Revaluation Reserves 0.00 0.00 0.00 0.00 0.00
Net Worth 4,093.29 3,478.68 3,010.62 2,622.85 2,308.93
Deposits 53,341.76 44,675.94 37,231.89 32,999.10 28,593.26
Borrowings 1,240.96 1,104.65 1,100.21 996.63 751.79
Total Debt 54,582.72 45,780.59 38,332.10 33,995.73 29,345.05
Minority Interest 0.00 0.00 0.00 0.00 0.00
Policy Holders Funds 0.00 0.00 0.00 0.00 0.00
Group Share in Joint
0.00 0.00 0.00 0.00 0.00
Other Liabilities &
1,587.77 1,248.88 1,199.06 1,069.68 1,102.02
Total Liabilities 60,263.78 50,508.15 42,541.78 37,688.26 32,756.00
Mar '12 Mar '11 Mar '10 Mar '09 Mar '08
12 mths 12 mths 12 mths 12 mths 12 mths
Cash & Balances with RBI 2,783.65 2,974.96 2,744.73 2,302.95 3,219.97
Balance with Banks, Money
1,670.22 573.85 1,869.51 2,971.81 1,217.27
at Call
Advances 33,077.42 26,193.64 23,057.23 20,930.41 18,882.61
Investments 21,619.32 19,695.77 13,951.25 10,731.33 8,757.66
Gross Block 855.52 788.10 561.35 517.90 471.32
Accumulated Depreciation 440.42 396.47 358.54 321.61 289.10
Net Block 415.10 391.63 202.81 196.29 182.22
Capital Work In Progress 5.18 2.13 1.32 3.13 9.79
Other Assets 669.22 654.91 704.03 542.64 480.03
Minority Interest 0.00 0.00 0.00 0.00 0.00
Group Share in Joint
0.00 0.00 0.00 0.00 0.00
Total Assets 60,240.11 50,486.89 42,530.88 37,678.56 32,749.55

Contingent Liabilities 11,081.48 18,189.26 8,291.77 6,587.22 7,959.21

Bills for collection 4,904.93 8,790.08 3,799.74 3,502.74 3,933.76
Book Value (Rs) 844.36 717.58 621.03 541.04 470.49

Ratio Analysis is a very important tool of financial analysis. It is the process of
establishing the significant relationship between the items of financial statements
to provide meaningful understanding of the performance and financial position of a
firm. Ratios are classified as under
(1) Liquidity Ratios
(2) Activity Ratios
(3) Leverage Ratios
(4) Profitability Ratios

Financial ratio analysis is a useful tool for users of financial statement. It has
following advantages:


1. It simplifies the financial statements.

2. It helps in comparing companies of different size with each other.
3. It helps in trend analysis which involves comparing a single company over a
4. It highlights important information in simple form quickly. A user can judge a
company by just looking at few numbers instead of reading the whole financial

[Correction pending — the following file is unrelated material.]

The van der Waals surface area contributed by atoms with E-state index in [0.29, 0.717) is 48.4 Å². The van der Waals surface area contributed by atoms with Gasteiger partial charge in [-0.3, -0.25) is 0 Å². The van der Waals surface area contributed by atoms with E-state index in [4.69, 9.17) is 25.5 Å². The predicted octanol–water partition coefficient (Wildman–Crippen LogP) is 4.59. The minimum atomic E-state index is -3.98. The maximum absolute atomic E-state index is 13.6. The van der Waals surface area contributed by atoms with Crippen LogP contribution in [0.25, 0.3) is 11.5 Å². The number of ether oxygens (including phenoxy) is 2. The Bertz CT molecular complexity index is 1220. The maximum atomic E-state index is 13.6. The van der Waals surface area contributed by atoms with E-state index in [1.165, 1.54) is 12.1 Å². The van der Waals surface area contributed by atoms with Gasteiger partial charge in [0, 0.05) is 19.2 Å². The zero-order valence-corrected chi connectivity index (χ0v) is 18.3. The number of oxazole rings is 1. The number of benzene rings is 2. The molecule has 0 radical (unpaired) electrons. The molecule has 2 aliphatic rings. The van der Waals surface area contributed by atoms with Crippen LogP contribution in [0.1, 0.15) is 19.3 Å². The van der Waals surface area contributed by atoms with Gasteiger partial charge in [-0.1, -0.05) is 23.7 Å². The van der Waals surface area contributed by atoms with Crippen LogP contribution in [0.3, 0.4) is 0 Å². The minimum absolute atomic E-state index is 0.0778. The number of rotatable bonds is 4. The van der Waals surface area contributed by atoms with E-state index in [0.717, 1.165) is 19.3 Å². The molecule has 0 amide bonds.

Despite usefulness, financial ratio analysis has some disadvantages. Some key
demerits of financial ratio analysis are:
1. Different companies operate in different industries each having different
environmental conditions such as regulation, market structure, etc. Such factors
are so significant that a comparison of two companies from different industries
might be misleading.
2. Financial accounting information is affected by estimates and assumptions.
Accounting standards allow different accounting policies, which impairs
comparability and hence ratio analysis is less useful in such situations.
3. Ratio analysis explains relationships between past information while users are
more concerned about current and future information.

Bench mark of key financial ratios in J&K bank:
Financial ratios are the only tools and not an end in credit appraisal process. They
are maens to an end and the only pass guiding signals. Analysis of a combination of
critical financial ratios can help in proper decision making. They are also practical
constraints in evolving industry wise benchmarks for key financial indicators.
Some important ratios are used during analysis of the financial statement by the
banks to ascertain the credit worthiness of the borrowers are described as under:

These ratios are also called as working capital ratios or short term solvency ratio.
As enterprise must have an adequate working capital to run its day to day
operations. The important liquidity ratios are:

Current Ratio: It is defined as a relationship between current assets and current

liabilities. This ratio is a measure of general liquidity and is most widely used to
make the analysis of short-term financial position or liquidity of a firm. It is
calculated as under.

Current Ratio= Current Assets

Current liabilities

Quick ratio:
This ratio is also called as acid test ratio or liquidity ratio. This ratio is ascertained
by comparing the liquidity assets (i.e. assets which are immediately convertible into
cash without much loss) to CL. It is calculated as under.

Quick Ratio= Quick Assets

Current liabilities

Net working capital (NWC):

The NWC is the measure of owner’s stake or long term liquid funds in the firm. It
has a close relationship with current ratio. When current ratio equals to 1 NWC is
zero. When current ratio is more than 1 NWC is positive and vice versa. Negative
NWC implies that lending bank is running a more than normal financial risk in
respect of borrowers.It is calculated as under.
NWC= current assets – current liabilities
Net working capital is sometimes used as a measure of firm’s liquidity. It is
considered that between two firms, the one having a larger NWC has the greater
ability to meet its current obligations.